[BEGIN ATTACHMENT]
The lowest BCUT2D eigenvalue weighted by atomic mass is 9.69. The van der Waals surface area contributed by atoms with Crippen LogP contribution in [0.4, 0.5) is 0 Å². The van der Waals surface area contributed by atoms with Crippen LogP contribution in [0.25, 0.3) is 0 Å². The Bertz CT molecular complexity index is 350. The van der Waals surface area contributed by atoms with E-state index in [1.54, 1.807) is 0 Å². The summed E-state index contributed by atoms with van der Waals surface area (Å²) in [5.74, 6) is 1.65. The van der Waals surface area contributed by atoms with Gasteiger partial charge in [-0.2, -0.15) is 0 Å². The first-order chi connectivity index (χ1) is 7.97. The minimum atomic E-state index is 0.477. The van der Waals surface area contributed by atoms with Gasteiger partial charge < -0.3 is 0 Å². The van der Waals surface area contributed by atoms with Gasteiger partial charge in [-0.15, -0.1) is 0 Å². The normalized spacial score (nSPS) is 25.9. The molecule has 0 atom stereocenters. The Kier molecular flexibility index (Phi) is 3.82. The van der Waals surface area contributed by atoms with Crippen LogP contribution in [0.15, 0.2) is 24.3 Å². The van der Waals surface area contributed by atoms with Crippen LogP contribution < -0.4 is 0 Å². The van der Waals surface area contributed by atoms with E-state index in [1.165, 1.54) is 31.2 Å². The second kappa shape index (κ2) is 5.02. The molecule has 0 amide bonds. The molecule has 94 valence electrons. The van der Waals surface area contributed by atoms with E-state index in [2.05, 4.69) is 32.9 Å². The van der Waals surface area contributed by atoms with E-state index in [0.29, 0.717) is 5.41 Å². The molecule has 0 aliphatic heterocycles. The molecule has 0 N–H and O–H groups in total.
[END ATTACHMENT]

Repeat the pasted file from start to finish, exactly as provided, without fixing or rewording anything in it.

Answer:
The lowest BCUT2D eigenvalue weighted by atomic mass is 9.69. The van der Waals surface area contributed by atoms with Crippen LogP contribution in [0.4, 0.5) is 0 Å². The van der Waals surface area contributed by atoms with Crippen LogP contribution in [0.25, 0.3) is 0 Å². The Bertz CT molecular complexity index is 350. The van der Waals surface area contributed by atoms with E-state index in [1.54, 1.807) is 0 Å². The summed E-state index contributed by atoms with van der Waals surface area (Å²) in [5.74, 6) is 1.65. The van der Waals surface area contributed by atoms with Gasteiger partial charge in [-0.2, -0.15) is 0 Å². The first-order chi connectivity index (χ1) is 7.97. The minimum atomic E-state index is 0.477. The van der Waals surface area contributed by atoms with Gasteiger partial charge < -0.3 is 0 Å². The van der Waals surface area contributed by atoms with Gasteiger partial charge in [-0.15, -0.1) is 0 Å². The normalized spacial score (nSPS) is 25.9. The molecule has 0 atom stereocenters. The Kier molecular flexibility index (Phi) is 3.82. The van der Waals surface area contributed by atoms with Crippen LogP contribution in [0.15, 0.2) is 24.3 Å². The van der Waals surface area contributed by atoms with Crippen LogP contribution < -0.4 is 0 Å². The van der Waals surface area contributed by atoms with E-state index in [1.165, 1.54) is 31.2 Å². The second kappa shape index (κ2) is 5.02. The molecule has 0 amide bonds. The molecule has 94 valence electrons. The van der Waals surface area contributed by atoms with E-state index in [2.05, 4.69) is 32.9 Å². The van der Waals surface area contributed by atoms with E-state index in [0.29, 0.717) is 5.41 Å². The molecule has 0 aliphatic heterocycles. The molecule has 0 N–H and O–H groups in total.